Copyright 2001 by W.B. Saunders Company
PMID: 
11474472 
[PubMed - indexed for MEDLINE]
 
* * 
 
6 Natural Solutions How nutritional supplementation can help
 
 
Neuropathy, or damage to the peripheral or autonomic nerves, is a common complication of diabetes. This not only causes losses in sensory and motor function, but can also lead to debilitating pain and even foot ulcers which may in turn lead to amputation. While conventional treatment is limited to good foot and nail hygiene, early detection of potential ulcers and strong painkillers such as antiepileptics and opioids, research has found that nutritional supplements are capable of even reversing nerve damage.
1. Treatment with Acetyl-l-Carnitine

One of those nutritional supplements that can bring true relief to diabetic neuropathy is acetyl-l-carnitine. In a study involving 333 patients diagnosed with neuropathy, participants were injected with either 1000mg of carnitine or placebo for 10 days, and then given either 2000mg of the supplement or a placebo for the remaining 355 days.

After 12 months, the treated patients showed a significant improvement in nerve conduction velocity, amplitude, and pain. The greatest changes in NCV were in the sensory sural nerve at +7 metres per second, the sensory ulnar nerve at +2.9m/second, and in the motor peroneal nerve at +2.7m/second on average. The greatest improvement in amplitude was also in the motor peroneal nerve at +2.2mV.

Related: Halt Diabetes with these 8 Natural Foods

2. Using Vitamin B12 for Diabetic Neuropathy

Additionally, mean pain scores were reduced from baseline by 39%. As this study was published in 2002, it’s surprising that the results aren’t common knowledge. Another study, this time comparing vitamin B12 injections to the drug nortriptyline in 50 patients, found that the vitamin injections were more effective than the drug.

Pain scores dropped 3.66 points on the visual analogue scale as opposed to 0.84 points; parasthesia decreased by 2.98 units instead of 1.06; and tingling scores dropped 3.48 units instead of 1.02. However, nerve conduction did not improve in either group, unlike in the patients of the previously mentioned acetyl-l-carnitine study.

3. Biotin to the Rescue

In addition, biotin in high doses may improve the symptoms of diabetic neuropathy, even within 4-8 weeks. This may be due to the correction of the biotin-dependent enzyme pyruvate carboxylase, which prevents the accumulation of pyruvate and/or the depletion of aspartate. Both of these play an important role in nervous system function.

4-6. Using Primsrose Oil, Alpha Lipoic Acid, and Capsaicin

2003 review examined the evidence behind the use of evening primrose oil, alpha lipoic acid, and capsaicin in the treatment of diabetic neuropathy. Trials on evening primrose oil showed significant improvements in nerve function measurements and overall symptom scores compared to placebo.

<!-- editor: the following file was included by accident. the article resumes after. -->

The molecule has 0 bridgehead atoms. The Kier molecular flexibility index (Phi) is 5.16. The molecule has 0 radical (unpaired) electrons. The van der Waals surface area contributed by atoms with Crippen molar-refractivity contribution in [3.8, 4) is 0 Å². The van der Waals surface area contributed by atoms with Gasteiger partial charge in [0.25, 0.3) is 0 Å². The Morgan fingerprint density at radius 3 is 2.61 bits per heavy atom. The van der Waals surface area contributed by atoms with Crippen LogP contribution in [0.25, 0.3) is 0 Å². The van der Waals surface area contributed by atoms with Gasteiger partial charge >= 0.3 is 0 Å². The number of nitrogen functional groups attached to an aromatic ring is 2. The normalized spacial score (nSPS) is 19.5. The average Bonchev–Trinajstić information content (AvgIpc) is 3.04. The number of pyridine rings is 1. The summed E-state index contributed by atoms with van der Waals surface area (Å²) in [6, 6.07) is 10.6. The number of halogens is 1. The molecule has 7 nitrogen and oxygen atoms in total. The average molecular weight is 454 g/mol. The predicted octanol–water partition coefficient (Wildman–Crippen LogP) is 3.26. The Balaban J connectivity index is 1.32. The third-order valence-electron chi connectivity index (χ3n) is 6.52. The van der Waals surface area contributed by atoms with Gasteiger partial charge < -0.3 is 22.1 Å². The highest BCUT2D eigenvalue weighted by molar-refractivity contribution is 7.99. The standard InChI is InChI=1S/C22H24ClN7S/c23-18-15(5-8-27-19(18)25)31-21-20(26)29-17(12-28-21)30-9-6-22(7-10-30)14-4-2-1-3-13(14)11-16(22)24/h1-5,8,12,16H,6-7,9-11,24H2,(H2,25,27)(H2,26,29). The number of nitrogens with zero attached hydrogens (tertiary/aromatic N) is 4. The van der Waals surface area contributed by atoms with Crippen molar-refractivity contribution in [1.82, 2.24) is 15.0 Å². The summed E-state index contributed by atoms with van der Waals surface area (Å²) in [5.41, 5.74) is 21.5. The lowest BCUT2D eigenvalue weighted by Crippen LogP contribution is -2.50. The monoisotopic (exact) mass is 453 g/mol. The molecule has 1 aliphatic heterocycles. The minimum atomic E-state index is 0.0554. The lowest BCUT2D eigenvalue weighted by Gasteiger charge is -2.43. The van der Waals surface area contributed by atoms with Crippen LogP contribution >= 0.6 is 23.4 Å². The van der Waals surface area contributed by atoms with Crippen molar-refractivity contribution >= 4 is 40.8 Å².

Arm muscle strength improved by 4.9 points versus a deterioration of 7.4 points; arm and leg sensation improved by 6.9 and 15 points instead of decreasing by 7.3 and 8.4 points respectively ,and median conduction velocity improved 1.4-2.4 points against placebo deterioration by up to 2 points. The most significant improvement was an increase in leg tendon reflex function by 17.7 points, while the placebo group saw a slight gain of 0.5 points.

Alpha lipoic acid, another reviewed supplement, is actually approved for the treatment of diabetic neuropathy in Germany, partly due to its antioxidant properties and ability to improve energy metabolism and neural glucose uptake. It can even recycle other antioxidants such as vitamins C and E!

Research evaluated described significant reductions in pain and disability scores, as well as improvements in nerve conduction velocities, particularly the sural sensory nerve with an improvement of 3-3.8 metres per second. As for capsaicin, there were significant benefits in regards to pain relief over the placebo, with far more treated patients reporting benefit.

Although capsaicin only provides symptomatic relief of pain, its benefits should not be overlooked as the pharmaceutical treatment of neuropathic pain involves drugs with potentially dangerous side effects, while capsaicin is safe.

Overall, it is clear that the false pessimism dispensed by pharmaceutical medicine is neither necessary nor wise.

 
 
 

 


  • Cheerful x 1





Also tagged with one or more of these keywords: lipitor, cholesterol

0 user(s) are reading this topic

0 members, 0 guests, 0 anonymous users